Engage in debate instead of resorting to attacks

Yesterday's column, "Improve The Daily Targum," has once again proven that Democrats look to arguments and childish bickering rather than proposing solutions or consensual argument on controversial issues. Founded in 1869, the Targum is the second-oldest collegiate newspaper in the United States. It is one of the least biased types of media on campus, and I have seen plenty of large influxes of democratic biases. We do not need to improve the opinion pages in the Targum. What we need is a solid student voice and agreement on campus.

The column from April 6, "Renovate public school system to combat crime," addresses how the public school system is deeply flawed. It is failing American youths, and it is more evident in the black community. Those involved in the controversy between BAKA: Students United for Middle Eastern Justice and Rutgers Hillel should look to last month's "Stand Up for Peace" program. About 250 students came together on March 5 for a "Stand Up for Peace" program at the Douglass Campus Center featuring two comedians, one Jewish and one Palestinian. Students arguing like this on campus are examples of why political leaders still need to act on making treaties or peace compromises.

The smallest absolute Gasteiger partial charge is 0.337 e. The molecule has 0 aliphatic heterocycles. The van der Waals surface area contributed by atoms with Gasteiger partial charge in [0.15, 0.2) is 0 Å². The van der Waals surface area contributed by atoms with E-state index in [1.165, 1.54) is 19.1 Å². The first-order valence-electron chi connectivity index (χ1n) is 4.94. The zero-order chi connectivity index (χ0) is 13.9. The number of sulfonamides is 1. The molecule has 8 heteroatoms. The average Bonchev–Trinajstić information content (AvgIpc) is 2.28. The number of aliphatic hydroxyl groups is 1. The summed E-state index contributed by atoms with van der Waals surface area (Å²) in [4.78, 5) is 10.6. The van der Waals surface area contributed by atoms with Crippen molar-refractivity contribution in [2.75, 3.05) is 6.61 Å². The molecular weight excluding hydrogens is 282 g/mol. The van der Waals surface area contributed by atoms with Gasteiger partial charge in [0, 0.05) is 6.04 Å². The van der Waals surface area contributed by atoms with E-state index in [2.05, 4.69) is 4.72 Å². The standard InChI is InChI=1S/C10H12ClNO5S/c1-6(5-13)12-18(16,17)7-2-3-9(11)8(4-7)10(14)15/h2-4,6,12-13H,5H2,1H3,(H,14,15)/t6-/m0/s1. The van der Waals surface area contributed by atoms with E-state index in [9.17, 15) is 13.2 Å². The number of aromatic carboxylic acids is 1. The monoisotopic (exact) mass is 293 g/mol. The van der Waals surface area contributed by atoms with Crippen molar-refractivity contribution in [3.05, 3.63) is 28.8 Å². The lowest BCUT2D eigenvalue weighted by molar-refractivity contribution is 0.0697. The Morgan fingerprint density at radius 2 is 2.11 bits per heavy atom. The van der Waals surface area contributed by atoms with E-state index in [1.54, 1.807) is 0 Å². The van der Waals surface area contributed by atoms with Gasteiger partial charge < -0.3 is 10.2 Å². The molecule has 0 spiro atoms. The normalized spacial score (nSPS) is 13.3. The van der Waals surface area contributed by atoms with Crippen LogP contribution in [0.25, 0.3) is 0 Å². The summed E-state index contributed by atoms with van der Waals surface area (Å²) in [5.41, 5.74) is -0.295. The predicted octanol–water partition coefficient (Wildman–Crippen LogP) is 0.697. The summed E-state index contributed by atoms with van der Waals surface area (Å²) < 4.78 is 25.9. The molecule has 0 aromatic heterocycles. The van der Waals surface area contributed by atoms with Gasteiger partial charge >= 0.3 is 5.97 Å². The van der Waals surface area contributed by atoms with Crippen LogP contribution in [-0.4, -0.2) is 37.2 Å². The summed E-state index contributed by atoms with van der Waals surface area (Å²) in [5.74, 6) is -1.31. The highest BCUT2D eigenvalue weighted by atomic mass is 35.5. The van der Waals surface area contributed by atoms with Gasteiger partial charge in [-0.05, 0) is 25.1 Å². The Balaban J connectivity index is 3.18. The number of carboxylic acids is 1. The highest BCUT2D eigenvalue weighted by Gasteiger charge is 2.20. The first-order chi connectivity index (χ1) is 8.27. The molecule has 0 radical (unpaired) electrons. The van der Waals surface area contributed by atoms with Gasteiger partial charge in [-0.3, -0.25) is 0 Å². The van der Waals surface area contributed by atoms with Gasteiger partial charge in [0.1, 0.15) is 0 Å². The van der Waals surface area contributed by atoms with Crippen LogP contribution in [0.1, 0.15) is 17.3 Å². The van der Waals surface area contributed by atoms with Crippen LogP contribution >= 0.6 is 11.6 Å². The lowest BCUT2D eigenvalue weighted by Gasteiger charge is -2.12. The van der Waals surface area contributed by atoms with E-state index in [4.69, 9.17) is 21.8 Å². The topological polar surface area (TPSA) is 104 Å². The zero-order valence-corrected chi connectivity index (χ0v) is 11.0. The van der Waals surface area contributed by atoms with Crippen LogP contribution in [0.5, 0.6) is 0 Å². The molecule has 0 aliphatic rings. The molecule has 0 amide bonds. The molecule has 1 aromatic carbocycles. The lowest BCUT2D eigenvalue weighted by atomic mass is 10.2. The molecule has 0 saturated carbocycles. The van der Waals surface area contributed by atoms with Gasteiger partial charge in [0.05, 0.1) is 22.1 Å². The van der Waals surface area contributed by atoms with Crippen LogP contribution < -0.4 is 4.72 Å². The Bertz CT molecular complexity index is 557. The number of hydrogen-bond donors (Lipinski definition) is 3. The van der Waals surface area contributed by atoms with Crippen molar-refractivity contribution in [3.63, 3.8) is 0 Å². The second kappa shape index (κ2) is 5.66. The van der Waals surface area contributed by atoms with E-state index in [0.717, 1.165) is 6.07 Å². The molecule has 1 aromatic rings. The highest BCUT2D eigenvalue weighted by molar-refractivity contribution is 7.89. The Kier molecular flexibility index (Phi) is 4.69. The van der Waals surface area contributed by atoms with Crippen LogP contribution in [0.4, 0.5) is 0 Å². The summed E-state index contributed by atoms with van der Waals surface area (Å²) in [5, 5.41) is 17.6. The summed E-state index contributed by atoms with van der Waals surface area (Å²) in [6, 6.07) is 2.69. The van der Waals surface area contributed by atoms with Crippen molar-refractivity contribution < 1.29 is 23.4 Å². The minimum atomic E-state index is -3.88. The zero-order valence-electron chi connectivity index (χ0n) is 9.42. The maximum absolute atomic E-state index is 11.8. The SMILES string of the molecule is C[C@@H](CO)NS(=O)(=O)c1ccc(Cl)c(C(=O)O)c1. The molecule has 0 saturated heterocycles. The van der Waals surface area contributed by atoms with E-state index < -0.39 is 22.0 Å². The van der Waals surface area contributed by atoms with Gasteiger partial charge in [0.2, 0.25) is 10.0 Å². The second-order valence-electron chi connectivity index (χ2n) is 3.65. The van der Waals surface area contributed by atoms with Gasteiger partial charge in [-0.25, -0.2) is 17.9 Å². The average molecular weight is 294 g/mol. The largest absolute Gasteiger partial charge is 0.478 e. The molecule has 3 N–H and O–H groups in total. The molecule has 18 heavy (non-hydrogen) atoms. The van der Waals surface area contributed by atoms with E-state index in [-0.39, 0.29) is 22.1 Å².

What good does constantly attacking the other party on campus do, except show that we are just like our party leaders? Let's separate ourselves from party politics and religious or racial disagreement. I have no reason to conform to the rest of the party ideals or other issues because I believe in a higher cause for peace and agreement on campus.

Connor Montferrat is a School of Arts and Sciences sophomore majoring in criminal justice and political science with a minor in economics.


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